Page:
SHARE
COPY LINK

NEWS

Today in Denmark: A round-up of the latest news on Thursday

Find out what's going on in Denmark today with The Local's short roundup of the news in less than five minutes.

Today in Denmark: A round-up of the latest news on Thursday
Nanna Skov Høpfner celebrates after having her sentence reduced from two years to 60 days. Photo: Mads Claus Rasmussen/Ritzau Scanpix

Denmark’s parties agree to phase out face masks from Monday

Denmark’s government has struck a deal with all but one of the parliament’s parties to phase out the use of face masks, with the requirement to wear a face mask from Monday removed for all areas apart from when standing in public transport. The requirement to wear a face mask will be removed completely on September 1st. 

The coronavirus pass or coronapas will also begin to be phased out on Monday, when those visiting public libraries and participating in activities run by clubs and voluntary organisations will no longer need to show a pass. 

From August 1st, the coronapas will no longer be needed in theaters, concert venues, indoor sports activities, and a wide range of other venues, and from September 1st, you will no longer need to show one in restaurants, the hairdresser or the gym, and on October 1st the pass will be phased out completely. 

“It is a marked opening of Danish society,” Magnus Heunicke, Denmark’s health minister said when the agreement was announced just before 4am on Thursday morning. 

The agreement also extends how long a negative PCR test provides a valid coronavirus pass or coronapas to 96 hours. 

Two Viking relatives reunited in Denmark after 1,000 years

Separated for 1,000 years, two Viking warriors from the same family were reunited on Wednesday at Denmark’s National
Museum, as DNA analysis helps shed light on the Vikings’ movements across Europe.

One of the Vikings died in England in his 20s in the 11th century, from injuries to the head. He was buried in a mass grave in Oxford.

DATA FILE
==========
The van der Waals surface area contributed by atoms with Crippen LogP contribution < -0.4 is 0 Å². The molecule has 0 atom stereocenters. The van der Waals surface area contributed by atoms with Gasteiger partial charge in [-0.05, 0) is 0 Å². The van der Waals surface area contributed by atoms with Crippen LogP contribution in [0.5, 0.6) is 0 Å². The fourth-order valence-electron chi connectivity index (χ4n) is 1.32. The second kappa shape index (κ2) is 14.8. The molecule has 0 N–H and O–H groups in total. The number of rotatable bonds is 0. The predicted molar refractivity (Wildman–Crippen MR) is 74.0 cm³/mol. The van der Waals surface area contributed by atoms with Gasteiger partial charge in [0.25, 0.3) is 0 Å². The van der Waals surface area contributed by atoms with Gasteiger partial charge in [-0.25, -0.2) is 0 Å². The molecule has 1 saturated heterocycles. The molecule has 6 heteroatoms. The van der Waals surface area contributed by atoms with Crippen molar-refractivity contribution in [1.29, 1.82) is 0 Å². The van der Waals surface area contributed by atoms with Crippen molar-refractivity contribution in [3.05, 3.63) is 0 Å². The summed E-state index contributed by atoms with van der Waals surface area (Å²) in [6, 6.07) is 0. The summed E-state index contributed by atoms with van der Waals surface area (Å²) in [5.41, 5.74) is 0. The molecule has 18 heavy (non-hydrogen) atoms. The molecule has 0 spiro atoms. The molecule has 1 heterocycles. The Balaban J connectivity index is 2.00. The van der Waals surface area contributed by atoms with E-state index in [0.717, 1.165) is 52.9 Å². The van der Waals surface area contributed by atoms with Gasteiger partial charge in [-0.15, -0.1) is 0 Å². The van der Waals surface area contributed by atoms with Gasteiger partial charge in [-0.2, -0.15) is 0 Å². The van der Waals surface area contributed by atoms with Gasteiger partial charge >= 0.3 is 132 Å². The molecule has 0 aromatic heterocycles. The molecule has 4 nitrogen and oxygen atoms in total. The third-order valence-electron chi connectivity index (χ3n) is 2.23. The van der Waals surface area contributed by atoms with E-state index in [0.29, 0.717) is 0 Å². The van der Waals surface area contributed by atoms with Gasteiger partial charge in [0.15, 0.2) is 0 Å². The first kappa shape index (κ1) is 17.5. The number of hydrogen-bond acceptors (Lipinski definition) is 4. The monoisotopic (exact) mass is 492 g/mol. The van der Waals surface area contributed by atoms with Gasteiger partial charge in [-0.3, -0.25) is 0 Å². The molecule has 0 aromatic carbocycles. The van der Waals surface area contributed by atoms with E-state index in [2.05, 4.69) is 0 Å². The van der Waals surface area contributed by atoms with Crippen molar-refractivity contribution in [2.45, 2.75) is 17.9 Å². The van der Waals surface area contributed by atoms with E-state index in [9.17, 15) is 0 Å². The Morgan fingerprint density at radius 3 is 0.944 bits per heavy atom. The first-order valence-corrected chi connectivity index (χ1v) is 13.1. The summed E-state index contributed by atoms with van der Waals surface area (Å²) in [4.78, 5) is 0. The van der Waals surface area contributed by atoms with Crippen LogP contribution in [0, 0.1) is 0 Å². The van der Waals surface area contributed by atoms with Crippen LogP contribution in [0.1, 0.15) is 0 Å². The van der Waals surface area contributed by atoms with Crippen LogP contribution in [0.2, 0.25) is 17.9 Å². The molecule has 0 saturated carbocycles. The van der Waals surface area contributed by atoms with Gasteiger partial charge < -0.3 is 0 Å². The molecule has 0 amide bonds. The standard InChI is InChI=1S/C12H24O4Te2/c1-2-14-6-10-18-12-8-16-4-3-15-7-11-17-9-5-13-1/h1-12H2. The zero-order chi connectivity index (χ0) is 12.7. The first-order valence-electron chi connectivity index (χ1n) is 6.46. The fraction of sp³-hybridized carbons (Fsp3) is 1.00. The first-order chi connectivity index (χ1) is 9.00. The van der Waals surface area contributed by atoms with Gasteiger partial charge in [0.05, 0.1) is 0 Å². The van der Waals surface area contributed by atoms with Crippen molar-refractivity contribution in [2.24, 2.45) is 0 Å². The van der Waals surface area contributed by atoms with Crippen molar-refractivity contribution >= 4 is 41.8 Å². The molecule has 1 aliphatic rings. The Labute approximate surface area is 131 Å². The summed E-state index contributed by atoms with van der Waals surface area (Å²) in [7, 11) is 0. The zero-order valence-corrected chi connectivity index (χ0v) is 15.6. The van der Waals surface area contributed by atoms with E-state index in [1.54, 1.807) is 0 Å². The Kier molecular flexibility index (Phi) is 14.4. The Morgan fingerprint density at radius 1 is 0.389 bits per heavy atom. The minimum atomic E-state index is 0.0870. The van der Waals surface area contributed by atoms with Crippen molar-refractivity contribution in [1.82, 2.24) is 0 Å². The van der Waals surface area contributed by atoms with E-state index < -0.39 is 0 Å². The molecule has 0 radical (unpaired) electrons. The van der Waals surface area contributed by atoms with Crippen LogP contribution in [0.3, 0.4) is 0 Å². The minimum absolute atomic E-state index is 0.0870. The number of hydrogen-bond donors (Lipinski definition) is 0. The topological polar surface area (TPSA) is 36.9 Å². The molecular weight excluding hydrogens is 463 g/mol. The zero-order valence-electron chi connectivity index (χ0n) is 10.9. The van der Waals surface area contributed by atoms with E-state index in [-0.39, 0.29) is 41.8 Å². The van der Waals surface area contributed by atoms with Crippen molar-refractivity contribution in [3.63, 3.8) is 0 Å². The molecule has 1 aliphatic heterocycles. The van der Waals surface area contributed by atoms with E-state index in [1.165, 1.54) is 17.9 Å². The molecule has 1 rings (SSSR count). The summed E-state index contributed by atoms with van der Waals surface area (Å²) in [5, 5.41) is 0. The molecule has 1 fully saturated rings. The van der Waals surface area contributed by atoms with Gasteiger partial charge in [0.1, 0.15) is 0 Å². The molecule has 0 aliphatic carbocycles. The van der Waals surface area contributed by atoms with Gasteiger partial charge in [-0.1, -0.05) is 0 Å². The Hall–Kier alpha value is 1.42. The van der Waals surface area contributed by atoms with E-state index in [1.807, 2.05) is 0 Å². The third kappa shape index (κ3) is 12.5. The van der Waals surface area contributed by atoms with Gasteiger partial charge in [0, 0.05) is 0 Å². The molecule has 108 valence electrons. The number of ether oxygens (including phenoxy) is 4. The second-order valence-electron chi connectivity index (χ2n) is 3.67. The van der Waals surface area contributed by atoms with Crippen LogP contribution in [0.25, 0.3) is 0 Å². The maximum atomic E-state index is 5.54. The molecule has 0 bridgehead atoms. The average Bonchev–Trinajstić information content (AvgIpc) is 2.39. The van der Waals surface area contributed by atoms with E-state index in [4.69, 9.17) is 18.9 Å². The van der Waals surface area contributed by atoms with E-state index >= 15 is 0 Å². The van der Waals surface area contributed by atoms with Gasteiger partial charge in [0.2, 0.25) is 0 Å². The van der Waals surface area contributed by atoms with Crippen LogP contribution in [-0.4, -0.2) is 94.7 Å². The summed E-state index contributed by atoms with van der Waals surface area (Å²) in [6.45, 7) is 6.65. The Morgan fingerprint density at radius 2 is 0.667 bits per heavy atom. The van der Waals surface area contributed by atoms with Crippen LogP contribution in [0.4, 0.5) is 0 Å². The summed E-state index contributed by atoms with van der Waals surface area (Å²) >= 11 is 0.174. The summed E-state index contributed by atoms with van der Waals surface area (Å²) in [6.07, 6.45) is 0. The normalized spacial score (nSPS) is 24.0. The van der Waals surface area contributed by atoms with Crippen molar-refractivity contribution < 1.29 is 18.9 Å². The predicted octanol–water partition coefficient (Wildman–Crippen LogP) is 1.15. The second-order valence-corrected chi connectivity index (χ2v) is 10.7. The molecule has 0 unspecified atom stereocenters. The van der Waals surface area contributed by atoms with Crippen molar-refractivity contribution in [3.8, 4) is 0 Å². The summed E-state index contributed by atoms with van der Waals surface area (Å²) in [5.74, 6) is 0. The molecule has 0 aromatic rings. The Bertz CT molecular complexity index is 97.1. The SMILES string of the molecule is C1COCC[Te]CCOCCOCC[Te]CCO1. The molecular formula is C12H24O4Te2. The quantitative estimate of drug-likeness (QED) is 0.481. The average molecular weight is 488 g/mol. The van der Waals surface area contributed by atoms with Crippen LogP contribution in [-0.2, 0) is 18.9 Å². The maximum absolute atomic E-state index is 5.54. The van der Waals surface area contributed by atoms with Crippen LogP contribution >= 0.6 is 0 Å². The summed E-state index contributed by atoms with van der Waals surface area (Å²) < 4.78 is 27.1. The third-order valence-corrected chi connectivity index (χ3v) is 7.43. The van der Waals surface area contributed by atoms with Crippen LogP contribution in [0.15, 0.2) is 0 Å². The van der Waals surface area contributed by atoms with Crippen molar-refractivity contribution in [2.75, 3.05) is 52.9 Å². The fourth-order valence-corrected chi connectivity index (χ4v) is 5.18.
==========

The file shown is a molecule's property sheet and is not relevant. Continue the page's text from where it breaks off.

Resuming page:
The other died in Denmark in his 50s, his skeleton bearing traces of blows that suggest he took part in battles.

DNA mapping of skeletons from the Viking era — from the eighth to the 12th century — enabled archaeologists to determine by chance that the two were related. 

Woman from Men In Black demo has sentence cut from two years to 60 days

Nanna Skov Høpfner, who was sentenced to two years in prison for a speech when she called for anti-lockdown protestors to “smash the city in a non-violent way”, has had her sentence cut to 60 days by Denmark’s Eastern High Court. 

Nanna Skov Høpfner was the first to be convicted in the district court under the special corona clause 81d, which applies double punishments for any offence which “has a background in or connection with the covid-19 epidemic in Denmark”. 

The High Court said that the clause should not apply to offences committed at a demo. 

Number of coronavirus patients in Denmark falls by two

The number of patients being treated in Danish hospitals for coronavirus has fallen by 2 to 122, while 904 new coronavirus infections were registered in the 24 hours leading up to 2pm on Wednesday, Denmark’s infectious diseases agency Statens Serum Institut (SSI) has reported. 

According to the institute, a technical error meant that the number of new infections was based on more tests than usual, making the number of new infections is an overestimate. 

According to Magnus Heunicke, Denmark’s health minister, the current reproduction number in Denmark is 0.8, indicating a falling level of infection with each ten infected people only going on to infect eight others. 

Member comments

Log in here to leave a comment.
Become a Member to leave a comment.

NEWS ROUNDUP

Today in Denmark: A round-up of the latest news on Monday

Find out what's going on in Denmark today with The Local's short roundup of the news in less than five minutes.

Today in Denmark: A round-up of the latest news on Monday